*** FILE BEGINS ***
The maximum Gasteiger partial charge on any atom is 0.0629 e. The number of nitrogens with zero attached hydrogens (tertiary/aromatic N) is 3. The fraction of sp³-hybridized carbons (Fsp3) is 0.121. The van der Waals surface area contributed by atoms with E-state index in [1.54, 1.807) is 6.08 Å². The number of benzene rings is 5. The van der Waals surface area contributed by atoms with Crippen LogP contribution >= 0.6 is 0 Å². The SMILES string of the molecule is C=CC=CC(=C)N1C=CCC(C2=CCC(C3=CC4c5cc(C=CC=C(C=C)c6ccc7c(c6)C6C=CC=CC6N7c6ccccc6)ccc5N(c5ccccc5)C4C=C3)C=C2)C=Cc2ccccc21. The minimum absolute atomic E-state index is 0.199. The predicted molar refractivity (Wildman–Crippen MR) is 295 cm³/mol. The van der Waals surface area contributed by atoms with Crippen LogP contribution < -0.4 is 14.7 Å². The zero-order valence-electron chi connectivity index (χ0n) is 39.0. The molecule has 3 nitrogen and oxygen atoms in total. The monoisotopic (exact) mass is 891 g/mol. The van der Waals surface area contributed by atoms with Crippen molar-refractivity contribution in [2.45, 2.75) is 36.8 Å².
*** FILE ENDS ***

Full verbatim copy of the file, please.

The maximum Gasteiger partial charge on any atom is 0.0629 e. The number of nitrogens with zero attached hydrogens (tertiary/aromatic N) is 3. The fraction of sp³-hybridized carbons (Fsp3) is 0.121. The van der Waals surface area contributed by atoms with E-state index in [1.54, 1.807) is 6.08 Å². The number of benzene rings is 5. The van der Waals surface area contributed by atoms with Crippen LogP contribution >= 0.6 is 0 Å². The SMILES string of the molecule is C=CC=CC(=C)N1C=CCC(C2=CCC(C3=CC4c5cc(C=CC=C(C=C)c6ccc7c(c6)C6C=CC=CC6N7c6ccccc6)ccc5N(c5ccccc5)C4C=C3)C=C2)C=Cc2ccccc21. The minimum absolute atomic E-state index is 0.199. The predicted molar refractivity (Wildman–Crippen MR) is 295 cm³/mol. The van der Waals surface area contributed by atoms with Crippen LogP contribution < -0.4 is 14.7 Å². The zero-order valence-electron chi connectivity index (χ0n) is 39.0. The molecule has 3 nitrogen and oxygen atoms in total. The monoisotopic (exact) mass is 891 g/mol. The van der Waals surface area contributed by atoms with Crippen molar-refractivity contribution in [2.45, 2.75) is 36.8 Å².